The Barra MacNeils are coming!

The Barra MacNeils, who will perform at Medford’s Chevalier Theater on March 7, have forged a hugely successful career of nearly three decades playing Celtic music, including that of their native Cape Breton.The Barra MacNeils, who will perform at Medford’s Chevalier Theater on March 7, have forged a hugely successful career of nearly three decades playing Celtic music, including that of their native Cape Breton.

Legendary Celtic music performers The Barra MacNeils, who have traveled far and wide for nearly three decades to present music from their native Cape Breton, as well as Ireland and Scotland, will journey next month to Greater Boston, where they will present a concert on March 7 at 7 p.m. in the historic Chevalier Theatre in Medford.

The event commemorates the 75th anniversary of the theatre’s dedication in memory of pioneering Medford aviator Godfrey Chevalier, the first American to land an airplane on a moving ship. The Chevalier has a Greek Revival style exterior with Art Deco interior details, including a double elliptical ceiling that provides near perfect acoustics, and over the years it has hosted local and touring musical and theatrical shows, and civic, school, and performing arts events.

Now the Chevalier will add another chapter to its distinguished history by serving as a venue for the Barra MacNeils, whose performances are noted for featuring multiple lead vocalists, songs in English and Gaelic, entrancing harmonies, numerous acoustic, stringed, percussion and wind instruments, and step dancing.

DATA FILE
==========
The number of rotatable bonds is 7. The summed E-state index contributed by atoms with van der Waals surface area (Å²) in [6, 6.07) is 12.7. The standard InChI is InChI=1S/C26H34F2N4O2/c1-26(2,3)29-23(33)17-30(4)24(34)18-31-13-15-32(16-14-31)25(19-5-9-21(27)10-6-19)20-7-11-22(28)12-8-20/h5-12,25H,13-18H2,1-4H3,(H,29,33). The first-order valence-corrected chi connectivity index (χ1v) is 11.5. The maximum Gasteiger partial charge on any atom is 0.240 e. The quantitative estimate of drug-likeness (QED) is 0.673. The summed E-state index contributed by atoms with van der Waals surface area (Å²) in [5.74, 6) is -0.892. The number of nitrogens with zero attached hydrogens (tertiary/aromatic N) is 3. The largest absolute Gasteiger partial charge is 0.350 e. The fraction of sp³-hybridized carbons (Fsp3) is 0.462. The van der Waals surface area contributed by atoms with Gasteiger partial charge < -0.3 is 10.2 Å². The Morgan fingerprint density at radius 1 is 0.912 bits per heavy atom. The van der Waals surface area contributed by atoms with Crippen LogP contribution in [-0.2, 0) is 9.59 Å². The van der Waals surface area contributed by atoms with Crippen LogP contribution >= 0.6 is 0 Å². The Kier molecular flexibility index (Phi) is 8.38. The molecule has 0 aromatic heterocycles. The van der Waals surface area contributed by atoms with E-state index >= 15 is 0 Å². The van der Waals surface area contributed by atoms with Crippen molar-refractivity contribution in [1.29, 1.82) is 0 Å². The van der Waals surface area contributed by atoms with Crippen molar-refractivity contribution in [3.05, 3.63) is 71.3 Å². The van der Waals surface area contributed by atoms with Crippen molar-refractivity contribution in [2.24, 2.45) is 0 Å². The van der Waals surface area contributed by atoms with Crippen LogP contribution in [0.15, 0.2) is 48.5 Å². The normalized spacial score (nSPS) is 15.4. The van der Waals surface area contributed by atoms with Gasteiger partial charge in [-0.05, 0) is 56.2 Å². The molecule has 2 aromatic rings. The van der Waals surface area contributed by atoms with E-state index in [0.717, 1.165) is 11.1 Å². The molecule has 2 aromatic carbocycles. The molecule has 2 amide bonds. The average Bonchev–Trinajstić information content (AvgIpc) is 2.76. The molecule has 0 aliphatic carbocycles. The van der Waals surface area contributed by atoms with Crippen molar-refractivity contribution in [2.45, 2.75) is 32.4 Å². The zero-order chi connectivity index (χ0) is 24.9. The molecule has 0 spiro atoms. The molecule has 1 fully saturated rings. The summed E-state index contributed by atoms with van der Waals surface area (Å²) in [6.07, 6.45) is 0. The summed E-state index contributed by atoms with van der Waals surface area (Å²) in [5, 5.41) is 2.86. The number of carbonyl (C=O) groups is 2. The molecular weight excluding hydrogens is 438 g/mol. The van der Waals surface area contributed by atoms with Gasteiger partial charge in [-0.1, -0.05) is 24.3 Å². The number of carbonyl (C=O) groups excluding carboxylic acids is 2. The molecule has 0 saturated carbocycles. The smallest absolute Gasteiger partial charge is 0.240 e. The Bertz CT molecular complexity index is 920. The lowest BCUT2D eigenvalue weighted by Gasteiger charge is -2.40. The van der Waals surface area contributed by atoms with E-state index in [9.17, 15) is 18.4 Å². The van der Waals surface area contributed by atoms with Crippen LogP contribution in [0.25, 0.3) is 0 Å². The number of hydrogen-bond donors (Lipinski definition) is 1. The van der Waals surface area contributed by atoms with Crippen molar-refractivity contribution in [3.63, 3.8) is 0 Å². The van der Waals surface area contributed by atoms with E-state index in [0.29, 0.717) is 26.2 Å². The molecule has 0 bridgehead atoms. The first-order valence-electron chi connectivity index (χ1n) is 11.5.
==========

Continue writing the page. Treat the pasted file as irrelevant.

Ken Krause, a member of the board of directors for the Friends of the Chevalier Theatre – which is sponsoring the concert with the City of Medford/Mayor Michael J. McGlynn, Medford Convention Center and Auditorium Commission, Chevalier Theatre Organ Society, and the Canadian American Club of Massachusetts – says the March 7 event is all about tradition and legacy.

“The Chevalier is a point of pride in Medford, an enduring symbol of our city’s rich history, architecture, and commitment to arts and culture,” he explains. “It’s a characteristic WPA building honoring one of our foremost military veterans, Godfrey Chevalier, and it’s here today because citizens demanded it not be sold and converted to apartments in the 1980s.

“One of our goals of the 75th anniversary concert is to introduce the Chevalier Theatre to people who are unfamiliar with it. Given the Boston area’s deep roots in Celtic music and culture, we expect the Barra MacNeils to attract a large audience from around the region, which we hope will lead to more performances like this in the future.”

Band member Stewart MacNeil says he and his family view the event, their first Greater Boston area appearance in 12 years, in much the same way. The Barra MacNeils have long had a big following in Boston, for years a major destination for Cape Breton natives, and the island’s music and dance traditions live on in local halls and clubs, such as the Canadian American Club in Watertown.

“It is always exciting to return to the Boston area for a Barra MacNeils concert,” says MacNeil, who plays accordion, whistle, flute, guitar and bouzouki and sings and step dances. “There’s so much connection, shared history and culture between the Maritime region of Canada and Boston – it’s like a special visit with old friends from home each time.”